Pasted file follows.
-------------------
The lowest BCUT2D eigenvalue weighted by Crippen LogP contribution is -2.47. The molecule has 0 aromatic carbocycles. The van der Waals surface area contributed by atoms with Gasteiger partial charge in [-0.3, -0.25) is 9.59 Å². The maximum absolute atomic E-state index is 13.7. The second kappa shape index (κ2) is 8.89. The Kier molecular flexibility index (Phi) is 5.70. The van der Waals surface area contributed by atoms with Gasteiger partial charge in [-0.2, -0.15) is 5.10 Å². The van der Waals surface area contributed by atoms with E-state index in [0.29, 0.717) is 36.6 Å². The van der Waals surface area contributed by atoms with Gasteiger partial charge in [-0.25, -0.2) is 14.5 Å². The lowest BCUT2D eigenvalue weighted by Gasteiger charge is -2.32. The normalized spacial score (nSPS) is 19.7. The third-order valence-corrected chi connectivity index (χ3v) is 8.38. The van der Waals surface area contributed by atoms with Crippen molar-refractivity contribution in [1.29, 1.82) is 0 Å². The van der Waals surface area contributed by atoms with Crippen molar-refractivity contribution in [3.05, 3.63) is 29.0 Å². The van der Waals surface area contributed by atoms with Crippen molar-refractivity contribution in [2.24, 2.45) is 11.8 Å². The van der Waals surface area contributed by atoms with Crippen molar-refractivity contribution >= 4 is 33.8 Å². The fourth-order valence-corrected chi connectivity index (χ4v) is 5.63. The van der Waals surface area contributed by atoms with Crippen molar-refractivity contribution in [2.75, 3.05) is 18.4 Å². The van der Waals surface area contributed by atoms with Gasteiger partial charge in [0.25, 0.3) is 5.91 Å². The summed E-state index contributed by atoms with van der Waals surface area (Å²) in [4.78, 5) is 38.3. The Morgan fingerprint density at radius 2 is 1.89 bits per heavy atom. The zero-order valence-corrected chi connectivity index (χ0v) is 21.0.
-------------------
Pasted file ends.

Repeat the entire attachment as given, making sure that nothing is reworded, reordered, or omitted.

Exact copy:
The lowest BCUT2D eigenvalue weighted by Crippen LogP contribution is -2.47. The molecule has 0 aromatic carbocycles. The van der Waals surface area contributed by atoms with Gasteiger partial charge in [-0.3, -0.25) is 9.59 Å². The maximum absolute atomic E-state index is 13.7. The second kappa shape index (κ2) is 8.89. The Kier molecular flexibility index (Phi) is 5.70. The van der Waals surface area contributed by atoms with Gasteiger partial charge in [-0.2, -0.15) is 5.10 Å². The van der Waals surface area contributed by atoms with E-state index in [0.29, 0.717) is 36.6 Å². The van der Waals surface area contributed by atoms with Gasteiger partial charge in [-0.25, -0.2) is 14.5 Å². The lowest BCUT2D eigenvalue weighted by Gasteiger charge is -2.32. The normalized spacial score (nSPS) is 19.7. The third-order valence-corrected chi connectivity index (χ3v) is 8.38. The van der Waals surface area contributed by atoms with Crippen molar-refractivity contribution in [1.29, 1.82) is 0 Å². The van der Waals surface area contributed by atoms with Crippen molar-refractivity contribution in [3.05, 3.63) is 29.0 Å². The van der Waals surface area contributed by atoms with Crippen molar-refractivity contribution in [2.24, 2.45) is 11.8 Å². The van der Waals surface area contributed by atoms with Crippen molar-refractivity contribution >= 4 is 33.8 Å². The fourth-order valence-corrected chi connectivity index (χ4v) is 5.63. The van der Waals surface area contributed by atoms with Crippen molar-refractivity contribution in [2.75, 3.05) is 18.4 Å². The van der Waals surface area contributed by atoms with Gasteiger partial charge in [0.25, 0.3) is 5.91 Å². The summed E-state index contributed by atoms with van der Waals surface area (Å²) in [4.78, 5) is 38.3. The Morgan fingerprint density at radius 2 is 1.89 bits per heavy atom. The zero-order valence-corrected chi connectivity index (χ0v) is 21.0.